Ambassador Mark Brzezinski’s Interview with MSNBC

15 April 2022

Mika Brzezinski: US Ambassador to Poland Mark Brzezinski has met with Polish officials to discuss their needs, as the refugee crisis stretches into its second month and Ambassador Brzezinski joins us now. And since mark is playing an active role in the Biden administration’s policies here and there and is also my brother, I’m going to serve as a viewer in this segment and watch you and say Hello Mark and I’m going to hand the first question to David Ignatius. David.

David Ignatius: Mr. Ambassador, good to see you again. I want to ask you, if you would describe for our viewers the stress that you’re seeing on Poland because of the enormous inflow of refugees and a second question, we’ve been talking all morning about whether the West should do more to help Ukraine as it faces these Russian attacks. What are you hearing in Poland about whether Poles feel more should be done?

Ambassador Brzezinski: Good morning to you, David. Thank you for having me. I’m speaking to you from a country – Poland – 10% of its population today is Ukrainian refugees. Four million new Ukrainian refugees have been brought into this country and the national policy of Poland is to place every single one of those refugees into someone’s home. And so the system is both embracing these refugees. It has capacity, but it is also beginning to weigh down the system. The hospitals. The schools are feeling the pressure of half a million new students as we go into the spring semester. Most of the refugees have been placed in Poland’s four largest cities: Warsaw, Poznan, Krakow, and Wroclaw, and now that the government wants to place the refugees that are continuing to come in, in the rural areas, and many of those refugees would much prefer to be in the cities. So there are logistical, systemic things that the government here is wrestling with, just as 1 million more refugees wait across the border in Ukraine to come in as the next wave based on whether hostilities continue in Ukraine or not. And it looks like they will continue.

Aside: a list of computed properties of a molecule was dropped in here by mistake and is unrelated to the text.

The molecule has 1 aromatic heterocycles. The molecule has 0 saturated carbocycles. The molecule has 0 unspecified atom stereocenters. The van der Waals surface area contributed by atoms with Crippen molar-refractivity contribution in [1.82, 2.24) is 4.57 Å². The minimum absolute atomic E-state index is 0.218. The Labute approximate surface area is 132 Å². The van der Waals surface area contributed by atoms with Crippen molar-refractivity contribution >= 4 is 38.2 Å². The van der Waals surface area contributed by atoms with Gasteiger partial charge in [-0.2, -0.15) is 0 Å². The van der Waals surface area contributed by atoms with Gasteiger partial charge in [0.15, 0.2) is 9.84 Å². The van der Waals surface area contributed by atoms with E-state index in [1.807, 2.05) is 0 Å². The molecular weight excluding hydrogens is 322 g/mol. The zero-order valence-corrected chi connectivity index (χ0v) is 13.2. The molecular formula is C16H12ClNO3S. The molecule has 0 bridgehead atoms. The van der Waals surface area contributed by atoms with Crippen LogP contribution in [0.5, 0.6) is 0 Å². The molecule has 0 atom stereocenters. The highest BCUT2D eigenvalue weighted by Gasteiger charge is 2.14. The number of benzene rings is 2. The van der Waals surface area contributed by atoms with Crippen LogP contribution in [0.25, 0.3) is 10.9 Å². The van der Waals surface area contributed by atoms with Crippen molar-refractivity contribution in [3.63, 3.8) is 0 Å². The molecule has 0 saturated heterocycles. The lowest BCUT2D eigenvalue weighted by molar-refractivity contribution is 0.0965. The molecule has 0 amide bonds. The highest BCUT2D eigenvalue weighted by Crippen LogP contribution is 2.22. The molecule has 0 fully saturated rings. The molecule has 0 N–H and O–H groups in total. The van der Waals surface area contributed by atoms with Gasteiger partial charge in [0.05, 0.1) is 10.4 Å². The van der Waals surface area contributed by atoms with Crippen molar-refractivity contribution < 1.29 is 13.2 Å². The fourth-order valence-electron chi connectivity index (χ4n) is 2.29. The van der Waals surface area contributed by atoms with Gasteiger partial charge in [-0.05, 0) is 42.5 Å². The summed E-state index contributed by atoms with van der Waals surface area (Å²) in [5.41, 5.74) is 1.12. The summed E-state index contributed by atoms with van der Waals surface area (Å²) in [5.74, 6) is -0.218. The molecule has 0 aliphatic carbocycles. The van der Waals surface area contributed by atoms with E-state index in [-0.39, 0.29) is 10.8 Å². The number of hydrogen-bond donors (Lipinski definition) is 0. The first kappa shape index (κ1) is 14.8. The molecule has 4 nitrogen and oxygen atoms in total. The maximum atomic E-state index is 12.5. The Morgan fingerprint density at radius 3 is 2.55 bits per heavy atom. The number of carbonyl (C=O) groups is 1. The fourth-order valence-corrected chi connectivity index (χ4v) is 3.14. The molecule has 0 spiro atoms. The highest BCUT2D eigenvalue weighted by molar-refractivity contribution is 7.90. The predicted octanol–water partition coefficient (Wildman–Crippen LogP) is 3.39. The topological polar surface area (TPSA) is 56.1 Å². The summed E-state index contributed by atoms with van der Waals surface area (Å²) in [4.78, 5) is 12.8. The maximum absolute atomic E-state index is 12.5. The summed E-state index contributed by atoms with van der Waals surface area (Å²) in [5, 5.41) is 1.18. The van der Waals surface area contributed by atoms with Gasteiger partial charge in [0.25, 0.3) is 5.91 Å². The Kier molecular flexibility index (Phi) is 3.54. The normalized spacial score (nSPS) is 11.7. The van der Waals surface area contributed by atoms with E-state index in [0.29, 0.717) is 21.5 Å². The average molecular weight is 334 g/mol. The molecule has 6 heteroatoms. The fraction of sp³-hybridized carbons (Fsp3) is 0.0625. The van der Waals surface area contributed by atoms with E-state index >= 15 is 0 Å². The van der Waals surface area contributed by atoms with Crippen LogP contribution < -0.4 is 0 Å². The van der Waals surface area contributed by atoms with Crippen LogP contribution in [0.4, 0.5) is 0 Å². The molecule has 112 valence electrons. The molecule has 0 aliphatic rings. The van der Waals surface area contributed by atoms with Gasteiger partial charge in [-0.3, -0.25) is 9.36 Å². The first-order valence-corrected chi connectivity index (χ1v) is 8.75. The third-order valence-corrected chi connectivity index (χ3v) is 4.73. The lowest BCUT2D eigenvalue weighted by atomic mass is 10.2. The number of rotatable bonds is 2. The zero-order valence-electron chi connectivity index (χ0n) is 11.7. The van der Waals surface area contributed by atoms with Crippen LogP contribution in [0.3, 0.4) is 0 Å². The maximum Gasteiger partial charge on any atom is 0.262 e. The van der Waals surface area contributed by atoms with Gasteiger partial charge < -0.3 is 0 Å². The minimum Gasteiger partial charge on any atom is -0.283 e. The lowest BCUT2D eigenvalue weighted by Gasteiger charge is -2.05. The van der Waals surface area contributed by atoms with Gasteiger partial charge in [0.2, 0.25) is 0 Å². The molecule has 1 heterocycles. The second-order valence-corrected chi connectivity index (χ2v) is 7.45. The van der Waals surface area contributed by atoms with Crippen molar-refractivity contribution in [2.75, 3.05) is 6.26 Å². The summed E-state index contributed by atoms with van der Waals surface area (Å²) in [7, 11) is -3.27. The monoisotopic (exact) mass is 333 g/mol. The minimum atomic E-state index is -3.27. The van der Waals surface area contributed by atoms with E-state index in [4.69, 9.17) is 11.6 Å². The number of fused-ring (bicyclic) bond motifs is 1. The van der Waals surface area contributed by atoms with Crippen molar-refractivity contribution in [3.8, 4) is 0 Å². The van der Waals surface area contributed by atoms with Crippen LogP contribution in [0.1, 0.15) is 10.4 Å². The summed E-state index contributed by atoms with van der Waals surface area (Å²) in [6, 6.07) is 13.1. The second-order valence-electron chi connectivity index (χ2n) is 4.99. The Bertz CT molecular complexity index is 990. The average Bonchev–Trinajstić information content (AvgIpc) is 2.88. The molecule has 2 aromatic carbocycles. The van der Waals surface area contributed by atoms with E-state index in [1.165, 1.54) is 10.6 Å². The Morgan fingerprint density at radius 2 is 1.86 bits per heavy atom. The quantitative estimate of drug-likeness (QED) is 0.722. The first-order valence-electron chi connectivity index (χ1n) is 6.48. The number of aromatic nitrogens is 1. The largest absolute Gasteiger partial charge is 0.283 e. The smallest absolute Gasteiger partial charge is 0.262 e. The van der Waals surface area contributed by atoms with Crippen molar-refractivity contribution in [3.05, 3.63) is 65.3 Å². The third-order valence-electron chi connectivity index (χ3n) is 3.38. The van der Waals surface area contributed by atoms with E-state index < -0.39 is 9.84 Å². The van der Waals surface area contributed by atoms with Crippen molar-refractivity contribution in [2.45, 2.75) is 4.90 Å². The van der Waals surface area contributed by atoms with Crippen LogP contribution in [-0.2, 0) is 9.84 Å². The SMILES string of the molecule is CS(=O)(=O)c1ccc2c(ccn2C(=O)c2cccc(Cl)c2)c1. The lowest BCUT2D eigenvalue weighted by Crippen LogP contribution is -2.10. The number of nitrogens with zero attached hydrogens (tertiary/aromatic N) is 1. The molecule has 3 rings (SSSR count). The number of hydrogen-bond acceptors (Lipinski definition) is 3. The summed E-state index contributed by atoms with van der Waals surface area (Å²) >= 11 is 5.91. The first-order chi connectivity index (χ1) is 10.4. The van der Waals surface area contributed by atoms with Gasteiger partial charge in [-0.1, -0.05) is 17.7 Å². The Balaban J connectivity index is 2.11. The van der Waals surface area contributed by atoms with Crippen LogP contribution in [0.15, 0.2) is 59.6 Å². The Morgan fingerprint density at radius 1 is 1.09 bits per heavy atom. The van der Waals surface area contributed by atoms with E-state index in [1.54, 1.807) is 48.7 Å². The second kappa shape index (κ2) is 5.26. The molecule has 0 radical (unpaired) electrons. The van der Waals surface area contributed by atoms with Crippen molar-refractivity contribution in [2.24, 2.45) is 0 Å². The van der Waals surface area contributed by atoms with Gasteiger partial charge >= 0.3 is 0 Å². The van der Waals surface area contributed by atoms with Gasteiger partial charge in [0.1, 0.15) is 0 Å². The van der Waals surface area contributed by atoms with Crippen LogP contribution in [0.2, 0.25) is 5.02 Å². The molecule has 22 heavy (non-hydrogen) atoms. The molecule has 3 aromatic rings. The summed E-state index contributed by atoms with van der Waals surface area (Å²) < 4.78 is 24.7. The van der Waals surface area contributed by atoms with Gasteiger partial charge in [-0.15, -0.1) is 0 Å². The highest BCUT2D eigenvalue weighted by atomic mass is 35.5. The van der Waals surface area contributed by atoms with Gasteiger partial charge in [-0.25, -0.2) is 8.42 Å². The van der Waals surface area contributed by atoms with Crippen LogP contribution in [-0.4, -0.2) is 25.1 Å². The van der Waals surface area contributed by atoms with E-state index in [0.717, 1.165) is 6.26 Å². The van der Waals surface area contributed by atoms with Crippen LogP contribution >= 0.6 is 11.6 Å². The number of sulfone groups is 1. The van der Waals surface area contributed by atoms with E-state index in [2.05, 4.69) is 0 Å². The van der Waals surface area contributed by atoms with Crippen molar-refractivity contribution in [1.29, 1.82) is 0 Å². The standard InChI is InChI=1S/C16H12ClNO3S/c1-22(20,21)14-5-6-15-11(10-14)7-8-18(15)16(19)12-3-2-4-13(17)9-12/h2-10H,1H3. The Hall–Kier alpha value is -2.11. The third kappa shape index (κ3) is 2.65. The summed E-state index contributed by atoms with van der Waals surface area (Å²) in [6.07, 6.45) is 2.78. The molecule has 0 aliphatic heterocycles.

David Ignatius: And, Mr. Ambassador, if I could come back to my second question. What do you hear on the question of whether more should be done to help Ukraine fight back this next wave of Russian attacks? Do Poles support that?  Do they talk much with you about the danger that Poland itself could get drawn into this war?

Ambassador Brzezinski: Well, both of those are true.  There is no question that public opinion polling in Poland shows, David, that this is 1939 again for Poland, whereby a foreign oppressor has attacked the people of Central Europe and brutally slain many of them. And what you see with the young people, particularly, rushing to the Polish Ukrainian border, organizing through their iPhones, and arriving at the border at the middle of the night to take say the Adamiak family or another Ukrainian family to Poznan or Bydgoszcz.  This is their moment to stand up like they had hoped that the country would have been able to have done when the Nazis invaded Poland in 1939. So there’s a tremendous desire here, not just to embrace the refugees, but to do more in Ukraine. And it’s also the case, David, that there things that could be done that could make things a lot worse. And so NATO Alliance unity and consensus has been a very important part of the pushback against Russia. And thankfully that unity is working. But you know, tactically there’s no question: there are differences of opinion. And I am so grateful that President Joe Biden and Vice President Kamala Harris, came here to Poland and made clear that the Americans will protect every inch of NATO territory.  I can tell you that when I go on Polish television, I simply say “Polska jest bezpieczna” – Poland is safe – and “Polska jest zabezpieczona” – Poland is secure – because it is in NATO, and backed by the U.S. It is an important lowering of an anxiety message that we the American people are giving the Poles and in so doing, they feel more comfortable going to the border and not shutting that border down, but opening it completely to bring in any possible refugee that comes across the border. That’s an important shift in terms of the ways refugee flows have been met with in the history of this part of the world.